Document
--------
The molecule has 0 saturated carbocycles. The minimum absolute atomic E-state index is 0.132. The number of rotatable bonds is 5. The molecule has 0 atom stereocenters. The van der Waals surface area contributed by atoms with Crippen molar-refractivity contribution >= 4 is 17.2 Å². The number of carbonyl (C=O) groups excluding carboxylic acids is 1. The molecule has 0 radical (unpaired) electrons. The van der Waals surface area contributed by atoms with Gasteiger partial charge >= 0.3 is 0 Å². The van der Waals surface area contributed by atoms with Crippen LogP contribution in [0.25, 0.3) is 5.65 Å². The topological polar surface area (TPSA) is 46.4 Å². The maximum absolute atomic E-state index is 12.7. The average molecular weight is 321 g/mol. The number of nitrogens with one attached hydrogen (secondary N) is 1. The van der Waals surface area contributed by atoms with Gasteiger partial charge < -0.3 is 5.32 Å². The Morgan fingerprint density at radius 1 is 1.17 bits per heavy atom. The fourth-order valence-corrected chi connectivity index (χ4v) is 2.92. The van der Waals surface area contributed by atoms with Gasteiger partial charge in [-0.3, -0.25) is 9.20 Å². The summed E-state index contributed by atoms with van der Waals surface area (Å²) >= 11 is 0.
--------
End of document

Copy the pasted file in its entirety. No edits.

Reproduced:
The molecule has 0 saturated carbocycles. The minimum absolute atomic E-state index is 0.132. The number of rotatable bonds is 5. The molecule has 0 atom stereocenters. The van der Waals surface area contributed by atoms with Crippen molar-refractivity contribution >= 4 is 17.2 Å². The number of carbonyl (C=O) groups excluding carboxylic acids is 1. The molecule has 0 radical (unpaired) electrons. The van der Waals surface area contributed by atoms with Gasteiger partial charge >= 0.3 is 0 Å². The van der Waals surface area contributed by atoms with Crippen LogP contribution in [0.25, 0.3) is 5.65 Å². The topological polar surface area (TPSA) is 46.4 Å². The maximum absolute atomic E-state index is 12.7. The average molecular weight is 321 g/mol. The number of nitrogens with one attached hydrogen (secondary N) is 1. The van der Waals surface area contributed by atoms with Gasteiger partial charge < -0.3 is 5.32 Å². The Morgan fingerprint density at radius 1 is 1.17 bits per heavy atom. The fourth-order valence-corrected chi connectivity index (χ4v) is 2.92. The van der Waals surface area contributed by atoms with Gasteiger partial charge in [-0.3, -0.25) is 9.20 Å². The summed E-state index contributed by atoms with van der Waals surface area (Å²) >= 11 is 0.